Does that seem just a touch overstated and stiff? Well, it’s from The Vulgarisms and Improprieties of the English Language, published in 1833 by W.H. Savage, so we have to allow for minor changes in common phraseology. But look, here’s an author not from the 1800s who agrees: “the English language, as it is spoken by the politest part of the nation, and as it stands in the writings of the most approved authors, often offends against every part of grammar.”

That was Robert Lowth, writing in 1762, and standards have obviously degraded since then without our noticing. Even in Lowth’s time things had gone downhill over the preceding half century; compare Jonathan Swift in 1712 telling us “that our Language is extremely imperfect; that its daily Improvements are by no means in proportion to its daily Corruptions; … and, that in many Instances, it offends against every Part of Grammar.” Surely we can agree that it is better, and more consistent, to capitalize all Nouns, as Swift and his Contemporaries did.

Too late on that. Our language has been sliding, sliding, sliding. We could have heeded the advice of the pseudonymous author of Don’t: A Manual of Mistakes & Improprieties More or Less Prevalent in Conduct and Speech in 1885, and we would not now say “transpire” when we mean “occur,” or “fix” instead of “make fast” to mean “put in order, repair,” or “smart” to express “cleverness, brightness, or capability.”

We would also, in heeding other style guides of a mere century ago, know better than to write such a monstrosity as “The suspect was planning to use a car to raid the warehouse.” We would know that “suspect” should be “suspicious person,” that “plan” and “raid” are not verbs, and that “car” does not mean “automobile.” But, alas, we have fallen too far.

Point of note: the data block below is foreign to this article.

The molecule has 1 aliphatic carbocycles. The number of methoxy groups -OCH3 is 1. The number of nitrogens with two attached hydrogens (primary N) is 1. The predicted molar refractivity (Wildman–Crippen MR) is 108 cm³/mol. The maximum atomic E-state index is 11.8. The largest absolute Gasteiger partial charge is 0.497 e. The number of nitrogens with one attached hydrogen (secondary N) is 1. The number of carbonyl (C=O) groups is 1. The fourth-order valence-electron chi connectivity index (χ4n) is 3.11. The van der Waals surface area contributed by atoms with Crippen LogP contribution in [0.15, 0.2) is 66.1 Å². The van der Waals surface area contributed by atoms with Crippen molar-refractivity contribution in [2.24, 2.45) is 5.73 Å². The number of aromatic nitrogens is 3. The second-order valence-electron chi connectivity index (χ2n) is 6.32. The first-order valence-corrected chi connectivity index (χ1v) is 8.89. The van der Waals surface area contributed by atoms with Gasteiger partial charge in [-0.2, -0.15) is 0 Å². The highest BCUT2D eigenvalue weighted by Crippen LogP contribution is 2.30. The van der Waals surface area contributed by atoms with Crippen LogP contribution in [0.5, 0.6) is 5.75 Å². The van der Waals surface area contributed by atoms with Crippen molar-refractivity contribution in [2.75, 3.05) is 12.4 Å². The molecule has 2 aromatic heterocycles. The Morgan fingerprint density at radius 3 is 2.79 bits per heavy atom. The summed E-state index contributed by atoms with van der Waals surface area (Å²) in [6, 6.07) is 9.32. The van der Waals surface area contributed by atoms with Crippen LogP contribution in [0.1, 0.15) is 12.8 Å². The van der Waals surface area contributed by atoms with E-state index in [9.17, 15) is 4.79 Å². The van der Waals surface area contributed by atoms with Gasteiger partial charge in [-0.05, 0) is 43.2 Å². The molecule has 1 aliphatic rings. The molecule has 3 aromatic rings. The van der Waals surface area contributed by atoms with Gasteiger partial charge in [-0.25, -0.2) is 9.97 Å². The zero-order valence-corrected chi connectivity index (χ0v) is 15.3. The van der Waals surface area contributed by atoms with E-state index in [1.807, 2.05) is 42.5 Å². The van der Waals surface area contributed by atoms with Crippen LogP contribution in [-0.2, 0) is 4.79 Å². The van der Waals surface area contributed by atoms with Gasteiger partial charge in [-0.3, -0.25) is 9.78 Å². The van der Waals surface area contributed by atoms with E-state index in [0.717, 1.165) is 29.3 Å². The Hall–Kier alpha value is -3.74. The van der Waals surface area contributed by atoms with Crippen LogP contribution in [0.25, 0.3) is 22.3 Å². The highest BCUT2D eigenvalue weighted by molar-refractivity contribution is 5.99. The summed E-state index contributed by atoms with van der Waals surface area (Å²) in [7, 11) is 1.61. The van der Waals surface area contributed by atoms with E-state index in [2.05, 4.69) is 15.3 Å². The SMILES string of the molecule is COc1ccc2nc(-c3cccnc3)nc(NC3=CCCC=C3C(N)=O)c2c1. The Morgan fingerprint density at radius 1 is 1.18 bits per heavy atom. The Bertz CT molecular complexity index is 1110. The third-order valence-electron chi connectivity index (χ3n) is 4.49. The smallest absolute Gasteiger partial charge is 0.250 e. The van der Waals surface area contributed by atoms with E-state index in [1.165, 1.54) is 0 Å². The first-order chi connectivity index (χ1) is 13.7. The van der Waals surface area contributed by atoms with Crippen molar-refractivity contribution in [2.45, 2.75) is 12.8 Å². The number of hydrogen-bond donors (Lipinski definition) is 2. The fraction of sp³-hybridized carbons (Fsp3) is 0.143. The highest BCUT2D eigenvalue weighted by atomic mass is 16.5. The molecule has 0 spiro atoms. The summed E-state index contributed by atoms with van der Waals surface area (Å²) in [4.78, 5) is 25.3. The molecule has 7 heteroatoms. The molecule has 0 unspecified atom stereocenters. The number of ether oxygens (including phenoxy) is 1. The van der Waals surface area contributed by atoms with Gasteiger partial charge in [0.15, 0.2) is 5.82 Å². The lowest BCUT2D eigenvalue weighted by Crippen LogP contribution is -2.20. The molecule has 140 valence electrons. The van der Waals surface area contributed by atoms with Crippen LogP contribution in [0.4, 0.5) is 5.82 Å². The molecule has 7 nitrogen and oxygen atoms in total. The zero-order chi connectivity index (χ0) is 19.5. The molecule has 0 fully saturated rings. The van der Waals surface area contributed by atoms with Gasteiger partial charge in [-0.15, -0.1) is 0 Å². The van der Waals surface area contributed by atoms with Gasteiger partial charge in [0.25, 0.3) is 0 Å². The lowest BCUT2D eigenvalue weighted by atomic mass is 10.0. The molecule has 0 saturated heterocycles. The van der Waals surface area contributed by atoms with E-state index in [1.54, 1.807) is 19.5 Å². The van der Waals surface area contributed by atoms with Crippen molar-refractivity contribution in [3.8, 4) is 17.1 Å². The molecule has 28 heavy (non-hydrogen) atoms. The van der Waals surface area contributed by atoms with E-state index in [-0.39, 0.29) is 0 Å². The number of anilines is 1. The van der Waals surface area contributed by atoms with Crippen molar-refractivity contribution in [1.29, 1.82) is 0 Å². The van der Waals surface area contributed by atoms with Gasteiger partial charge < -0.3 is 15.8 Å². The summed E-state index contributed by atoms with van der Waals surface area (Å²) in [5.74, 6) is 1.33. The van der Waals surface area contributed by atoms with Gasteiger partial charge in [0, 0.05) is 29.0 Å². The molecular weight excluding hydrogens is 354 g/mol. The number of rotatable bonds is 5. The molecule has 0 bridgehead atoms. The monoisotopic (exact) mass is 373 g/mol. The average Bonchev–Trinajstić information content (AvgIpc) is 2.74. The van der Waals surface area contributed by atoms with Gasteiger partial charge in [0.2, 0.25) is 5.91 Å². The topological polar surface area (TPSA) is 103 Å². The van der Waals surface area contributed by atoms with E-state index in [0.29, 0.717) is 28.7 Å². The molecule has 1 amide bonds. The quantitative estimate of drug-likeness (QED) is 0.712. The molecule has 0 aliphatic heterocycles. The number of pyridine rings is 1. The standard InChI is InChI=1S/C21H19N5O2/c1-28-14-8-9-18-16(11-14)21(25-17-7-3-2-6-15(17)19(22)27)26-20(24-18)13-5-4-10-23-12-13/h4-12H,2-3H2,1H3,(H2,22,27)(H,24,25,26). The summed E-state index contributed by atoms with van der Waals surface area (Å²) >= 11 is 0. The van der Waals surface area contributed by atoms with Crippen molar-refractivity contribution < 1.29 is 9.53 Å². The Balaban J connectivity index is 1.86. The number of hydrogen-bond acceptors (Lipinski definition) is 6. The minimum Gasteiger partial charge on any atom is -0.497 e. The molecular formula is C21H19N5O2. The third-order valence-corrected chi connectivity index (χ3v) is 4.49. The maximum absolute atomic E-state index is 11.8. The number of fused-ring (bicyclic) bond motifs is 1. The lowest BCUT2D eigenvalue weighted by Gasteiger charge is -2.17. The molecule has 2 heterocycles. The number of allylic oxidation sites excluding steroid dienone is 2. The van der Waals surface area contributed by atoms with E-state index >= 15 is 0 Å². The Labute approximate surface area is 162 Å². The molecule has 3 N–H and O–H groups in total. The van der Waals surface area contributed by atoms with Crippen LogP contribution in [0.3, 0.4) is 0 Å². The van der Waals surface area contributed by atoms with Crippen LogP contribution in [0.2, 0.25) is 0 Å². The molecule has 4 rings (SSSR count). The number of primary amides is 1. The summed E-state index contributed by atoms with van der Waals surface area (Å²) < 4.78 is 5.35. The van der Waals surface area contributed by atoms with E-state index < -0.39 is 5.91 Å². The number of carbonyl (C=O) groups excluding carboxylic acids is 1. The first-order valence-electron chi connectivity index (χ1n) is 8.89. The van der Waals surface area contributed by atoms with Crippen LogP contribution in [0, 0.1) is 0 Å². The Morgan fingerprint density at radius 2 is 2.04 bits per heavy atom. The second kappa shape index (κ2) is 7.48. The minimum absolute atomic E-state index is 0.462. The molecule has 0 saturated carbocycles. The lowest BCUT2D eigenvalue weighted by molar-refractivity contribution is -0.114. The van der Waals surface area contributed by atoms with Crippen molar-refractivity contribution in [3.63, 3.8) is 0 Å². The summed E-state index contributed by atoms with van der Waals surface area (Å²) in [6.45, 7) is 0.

Or we have grown too far. Growing pains are felt more sharply by some than by others. Just as many of my generation will swear that the best music was written before 1990, quite a few people will insist that the best English is the kind they remember having learned as children. We don’t know, of course, how reliable their memories are, and we may wonder why they haven’t put childish things away, but so it goes. Stern voices over the centuries have taught us that English just isn’t spoken as well as it used to be… and it never has been.

Singlish damn shiok lah, can speak or not?

My latest article for the BBC is on Singlish, which is the local multilayered vernacular of Singapore. I’m not a Singlish speaker myself, but I happened to have a couple of good sources and a fair bit of useful research. It’s an interesting study in emergent language change – and social and governmental attitudes towards it. And the article is worth it just for the Singlish-overdubbed video I found of a scene from Frozen!

The language the government tried to suppress


Wherein I talk to Australians about accent shift

I was interviewed a while ago by Anthony Funnell of the Australian Broadcasting Corporation for his show Future Tense. I was talking about the subject of an article I wrote for The Week: How accents are shifting, and how young women are the best people to look to if you want to know how we will sound in the future. This isn’t ground-breaking research, but it’s something most non-linguists don’t know about. The show that was recorded for has just been broadcast, so you can listen to it now. My segment is at the 10-minute mark, but all three segments are worth a listen:


Because language

First published on BoldFace, the official blog of EAC’s Toronto branch. Copyedited by Valerie Borden.

We have a beautiful opportunity to watch language change in action: English is gaining a new preposition.


Yes. Because change. Because language!

Do you find that jarring? Folks, this is how your language is made. Because may be gaining a new syntactic role, but this is not the first time it has done so.

Because has been a word in the English language for about 700 years. Before that, it was two words: by (at that time typically spelled bi) and cause. Preposition and noun. By cause of became because of; we also had because that—no longer in use—and because why, which has actually been around the whole time. Once the two words merged, the new single word naturally had a single syntactic role. In fact, even before the two words were written as one, they were already used to introduce a clause without further conjunction. See Chaucer’s prologue to the Franklin’s Tale: “by cause I am a burel man…”